Fifty charged after motorway demonstration: Environmentalists are warning of a summer of discontent with protests in the South and the Midlands, writes Steve Boggan

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The Independent Online
A PROTEST at Twyford Down in Hampshire during Saturday night and Sunday morning, which resulted in more than 50 people being charge last night, was only the start of a summer of discontent, according to one of the leading opponents of the Government's road-building programme.

Chris Gillham, of the Friends of Twyford Down, predicted that the frustration of environmentalists would spill over into large but peaceful demonstrations at key sites in the Midlands and the south of England.

'There is definitely a growing feeling of dissatisfaction with the Government's plans to spend pounds 23bn on road building when it has promised to cut emissions of carbon dioxide at the same time,' he said. 'That feeling is likely to be vented in a significant way during the summer.'

The Twyford demonstration, which began on Saturday night and resulted in arrests early yesterday, was staged at the site of a temporary bridge being constructed overnight across the A33 as part of the controversial M3 extension.

According to accounts given by police and demonstrators, about 200 protesters converged on the site and cut through razor wire before many gained access to the bridge. John Ackers, one of the demonstrators, said 118 people climbed on to the bridge, where they remained until being moved by police early yesterday.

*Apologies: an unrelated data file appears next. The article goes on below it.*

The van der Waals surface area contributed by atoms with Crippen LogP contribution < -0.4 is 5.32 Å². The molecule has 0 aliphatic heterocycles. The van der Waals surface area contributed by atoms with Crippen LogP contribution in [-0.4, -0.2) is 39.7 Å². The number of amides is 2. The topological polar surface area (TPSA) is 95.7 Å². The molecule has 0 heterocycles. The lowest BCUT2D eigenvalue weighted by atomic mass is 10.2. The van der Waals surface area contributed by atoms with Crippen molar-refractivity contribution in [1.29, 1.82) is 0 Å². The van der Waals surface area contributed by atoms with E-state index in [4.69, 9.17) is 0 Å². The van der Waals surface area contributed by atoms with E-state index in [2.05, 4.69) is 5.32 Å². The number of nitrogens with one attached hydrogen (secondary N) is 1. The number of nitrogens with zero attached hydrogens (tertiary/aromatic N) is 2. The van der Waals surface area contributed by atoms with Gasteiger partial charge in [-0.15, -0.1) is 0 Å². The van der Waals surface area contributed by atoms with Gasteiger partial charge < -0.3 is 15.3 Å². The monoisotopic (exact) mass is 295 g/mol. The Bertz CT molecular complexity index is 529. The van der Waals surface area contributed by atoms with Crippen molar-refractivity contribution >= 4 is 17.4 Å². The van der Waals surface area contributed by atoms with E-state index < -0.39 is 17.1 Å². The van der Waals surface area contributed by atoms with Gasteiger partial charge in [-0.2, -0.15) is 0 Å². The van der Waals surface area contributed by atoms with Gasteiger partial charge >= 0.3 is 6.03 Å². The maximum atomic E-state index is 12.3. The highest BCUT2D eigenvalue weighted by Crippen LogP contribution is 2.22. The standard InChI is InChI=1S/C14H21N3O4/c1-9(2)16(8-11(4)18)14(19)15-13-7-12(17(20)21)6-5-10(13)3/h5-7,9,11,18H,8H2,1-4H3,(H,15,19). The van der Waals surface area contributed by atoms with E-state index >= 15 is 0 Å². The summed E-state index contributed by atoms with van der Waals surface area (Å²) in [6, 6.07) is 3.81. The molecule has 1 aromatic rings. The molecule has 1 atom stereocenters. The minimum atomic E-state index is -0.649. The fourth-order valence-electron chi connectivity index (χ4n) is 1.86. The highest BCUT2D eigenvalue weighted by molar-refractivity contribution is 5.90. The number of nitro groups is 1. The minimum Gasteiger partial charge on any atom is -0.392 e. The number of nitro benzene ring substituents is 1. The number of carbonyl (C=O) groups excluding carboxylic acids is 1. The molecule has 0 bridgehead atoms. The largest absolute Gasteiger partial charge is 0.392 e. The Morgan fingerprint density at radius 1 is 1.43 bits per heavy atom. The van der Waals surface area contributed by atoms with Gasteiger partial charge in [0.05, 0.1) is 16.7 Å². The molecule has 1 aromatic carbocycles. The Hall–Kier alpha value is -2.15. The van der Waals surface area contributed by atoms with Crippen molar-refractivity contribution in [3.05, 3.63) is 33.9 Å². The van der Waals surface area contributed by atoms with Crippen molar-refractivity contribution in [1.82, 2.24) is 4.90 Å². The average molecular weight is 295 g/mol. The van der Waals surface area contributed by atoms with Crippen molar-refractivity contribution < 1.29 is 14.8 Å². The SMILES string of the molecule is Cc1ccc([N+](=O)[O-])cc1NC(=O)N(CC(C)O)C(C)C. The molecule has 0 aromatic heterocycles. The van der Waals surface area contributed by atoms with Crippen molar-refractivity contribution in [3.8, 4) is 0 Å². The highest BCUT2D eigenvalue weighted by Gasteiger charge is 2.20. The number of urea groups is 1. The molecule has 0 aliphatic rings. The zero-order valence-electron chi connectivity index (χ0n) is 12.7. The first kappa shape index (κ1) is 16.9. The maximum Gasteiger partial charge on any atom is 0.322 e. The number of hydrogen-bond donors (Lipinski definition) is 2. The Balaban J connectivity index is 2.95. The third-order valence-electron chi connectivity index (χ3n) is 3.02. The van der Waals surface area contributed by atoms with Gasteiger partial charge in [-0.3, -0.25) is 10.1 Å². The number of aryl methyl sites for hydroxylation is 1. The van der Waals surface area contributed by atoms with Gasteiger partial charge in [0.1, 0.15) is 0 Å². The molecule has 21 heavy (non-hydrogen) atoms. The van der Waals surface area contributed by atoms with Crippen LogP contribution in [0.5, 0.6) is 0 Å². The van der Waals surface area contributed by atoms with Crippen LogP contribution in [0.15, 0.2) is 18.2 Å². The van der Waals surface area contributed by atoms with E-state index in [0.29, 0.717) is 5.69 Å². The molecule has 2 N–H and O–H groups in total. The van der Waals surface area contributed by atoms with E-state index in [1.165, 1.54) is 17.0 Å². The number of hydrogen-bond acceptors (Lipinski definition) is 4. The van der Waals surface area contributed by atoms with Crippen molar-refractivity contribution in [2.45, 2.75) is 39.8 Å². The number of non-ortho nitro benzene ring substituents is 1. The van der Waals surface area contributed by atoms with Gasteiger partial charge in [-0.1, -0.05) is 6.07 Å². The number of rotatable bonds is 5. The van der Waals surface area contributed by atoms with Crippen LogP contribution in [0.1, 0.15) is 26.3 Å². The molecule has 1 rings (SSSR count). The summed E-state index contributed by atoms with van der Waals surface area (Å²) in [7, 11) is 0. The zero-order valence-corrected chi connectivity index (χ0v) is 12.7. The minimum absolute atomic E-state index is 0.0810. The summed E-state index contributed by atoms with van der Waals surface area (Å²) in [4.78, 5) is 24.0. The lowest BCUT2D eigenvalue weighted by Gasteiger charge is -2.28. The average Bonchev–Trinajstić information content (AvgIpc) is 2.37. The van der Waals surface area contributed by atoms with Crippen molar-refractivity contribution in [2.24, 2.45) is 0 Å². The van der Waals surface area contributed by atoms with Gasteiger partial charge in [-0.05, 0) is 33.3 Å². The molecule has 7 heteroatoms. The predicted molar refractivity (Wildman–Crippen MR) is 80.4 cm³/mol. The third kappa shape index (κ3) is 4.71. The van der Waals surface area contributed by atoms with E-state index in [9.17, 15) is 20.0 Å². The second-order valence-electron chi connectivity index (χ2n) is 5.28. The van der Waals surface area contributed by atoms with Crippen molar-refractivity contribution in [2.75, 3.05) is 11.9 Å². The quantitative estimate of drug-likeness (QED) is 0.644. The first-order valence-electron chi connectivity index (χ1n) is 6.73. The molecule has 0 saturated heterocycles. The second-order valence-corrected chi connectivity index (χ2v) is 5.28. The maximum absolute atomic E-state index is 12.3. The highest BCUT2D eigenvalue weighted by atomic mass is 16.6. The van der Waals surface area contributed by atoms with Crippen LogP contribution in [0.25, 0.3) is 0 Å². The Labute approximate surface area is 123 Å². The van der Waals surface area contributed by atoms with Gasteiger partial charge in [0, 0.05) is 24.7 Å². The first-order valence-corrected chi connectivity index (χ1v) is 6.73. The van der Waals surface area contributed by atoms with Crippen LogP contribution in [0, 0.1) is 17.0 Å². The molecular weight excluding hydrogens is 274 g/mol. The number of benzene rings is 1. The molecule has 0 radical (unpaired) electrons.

'The police gave some people the choice of moving peacefully or being arrested,' he said. 'Some moved, others were led away. There was no violence on either side. The bridge was completed and the A33 was re-opened later, but we consider our protest to have been successful because so many of us got to the bridge.'

Inspector Paul Openshaw, of Hampshire Police, agreed that the demonstration was not violent. He said there had been over 50 arrests - thought to be the largest amount for a single incident at Twyford Down. Those arrested were charged with a variety of public order offences.

Mr Gillham, 50, a physicist in whose name representations about Twyford Down have been made to the European Commission, said the protest was indicative of growing unrest among environmentalists. He said large protests were likely during the summer at Oxleas Wood, the 8,000- year-old forest in Eltham, south-east London, part of which would be destroyed by the proposed pounds 200m East London relief road, and at Hackney Marshes in east London, which is threatened by an extension of the M11. Thousands are expected to join a march next month in which a symbolic pounds 23bn will be carried from the Department of Transport to the headquarters of British Rail.

Other scenes of past environmental controversy are likely to be revisited, Mr Gillham said. Probable sites are the Timbmet complex in Oxford, which has been accused of trading in hardwoods from rain forests, and the Tesco superstore in Golden Hill, Bristol, which was built at the expense of a row of lime trees.

(Photograph omitted)